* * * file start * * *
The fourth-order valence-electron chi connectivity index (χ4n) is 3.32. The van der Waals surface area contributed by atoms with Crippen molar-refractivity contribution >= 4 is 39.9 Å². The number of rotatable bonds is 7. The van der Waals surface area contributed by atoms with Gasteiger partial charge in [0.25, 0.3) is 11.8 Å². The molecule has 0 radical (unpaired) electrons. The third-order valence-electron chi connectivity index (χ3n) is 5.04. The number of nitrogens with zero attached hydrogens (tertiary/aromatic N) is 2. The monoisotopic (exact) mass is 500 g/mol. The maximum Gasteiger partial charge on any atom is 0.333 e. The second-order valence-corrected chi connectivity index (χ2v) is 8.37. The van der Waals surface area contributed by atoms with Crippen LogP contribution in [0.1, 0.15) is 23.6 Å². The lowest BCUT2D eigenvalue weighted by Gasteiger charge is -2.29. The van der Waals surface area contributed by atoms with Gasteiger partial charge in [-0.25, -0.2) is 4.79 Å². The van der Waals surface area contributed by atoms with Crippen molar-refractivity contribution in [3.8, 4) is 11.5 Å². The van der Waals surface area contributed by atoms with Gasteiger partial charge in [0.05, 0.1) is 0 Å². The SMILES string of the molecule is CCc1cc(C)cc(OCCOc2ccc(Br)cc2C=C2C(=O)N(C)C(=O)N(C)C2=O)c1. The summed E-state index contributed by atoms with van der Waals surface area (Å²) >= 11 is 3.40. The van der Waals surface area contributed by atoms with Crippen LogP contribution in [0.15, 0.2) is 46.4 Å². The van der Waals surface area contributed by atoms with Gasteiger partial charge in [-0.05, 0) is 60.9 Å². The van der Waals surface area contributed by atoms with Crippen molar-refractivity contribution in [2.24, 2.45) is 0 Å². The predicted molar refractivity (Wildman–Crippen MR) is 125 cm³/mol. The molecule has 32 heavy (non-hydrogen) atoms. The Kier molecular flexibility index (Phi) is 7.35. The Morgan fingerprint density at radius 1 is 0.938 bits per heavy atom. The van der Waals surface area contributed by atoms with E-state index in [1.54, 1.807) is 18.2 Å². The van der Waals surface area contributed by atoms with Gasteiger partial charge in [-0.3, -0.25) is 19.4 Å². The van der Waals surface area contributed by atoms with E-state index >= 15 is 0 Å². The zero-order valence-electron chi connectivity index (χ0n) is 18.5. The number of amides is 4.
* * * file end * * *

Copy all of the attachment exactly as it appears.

The fourth-order valence-electron chi connectivity index (χ4n) is 3.32. The van der Waals surface area contributed by atoms with Crippen molar-refractivity contribution >= 4 is 39.9 Å². The number of rotatable bonds is 7. The van der Waals surface area contributed by atoms with Gasteiger partial charge in [0.25, 0.3) is 11.8 Å². The molecule has 0 radical (unpaired) electrons. The third-order valence-electron chi connectivity index (χ3n) is 5.04. The number of nitrogens with zero attached hydrogens (tertiary/aromatic N) is 2. The monoisotopic (exact) mass is 500 g/mol. The maximum Gasteiger partial charge on any atom is 0.333 e. The second-order valence-corrected chi connectivity index (χ2v) is 8.37. The van der Waals surface area contributed by atoms with Crippen LogP contribution in [0.1, 0.15) is 23.6 Å². The lowest BCUT2D eigenvalue weighted by Gasteiger charge is -2.29. The van der Waals surface area contributed by atoms with Gasteiger partial charge in [-0.25, -0.2) is 4.79 Å². The van der Waals surface area contributed by atoms with Crippen molar-refractivity contribution in [3.8, 4) is 11.5 Å². The van der Waals surface area contributed by atoms with Gasteiger partial charge in [0.05, 0.1) is 0 Å². The SMILES string of the molecule is CCc1cc(C)cc(OCCOc2ccc(Br)cc2C=C2C(=O)N(C)C(=O)N(C)C2=O)c1. The summed E-state index contributed by atoms with van der Waals surface area (Å²) >= 11 is 3.40. The van der Waals surface area contributed by atoms with Crippen LogP contribution in [0.15, 0.2) is 46.4 Å². The van der Waals surface area contributed by atoms with Gasteiger partial charge in [-0.05, 0) is 60.9 Å². The van der Waals surface area contributed by atoms with Crippen molar-refractivity contribution in [2.24, 2.45) is 0 Å². The predicted molar refractivity (Wildman–Crippen MR) is 125 cm³/mol. The molecule has 32 heavy (non-hydrogen) atoms. The Kier molecular flexibility index (Phi) is 7.35. The Morgan fingerprint density at radius 1 is 0.938 bits per heavy atom. The van der Waals surface area contributed by atoms with E-state index in [1.54, 1.807) is 18.2 Å². The van der Waals surface area contributed by atoms with Gasteiger partial charge in [-0.3, -0.25) is 19.4 Å². The van der Waals surface area contributed by atoms with E-state index >= 15 is 0 Å². The zero-order valence-electron chi connectivity index (χ0n) is 18.5. The number of amides is 4.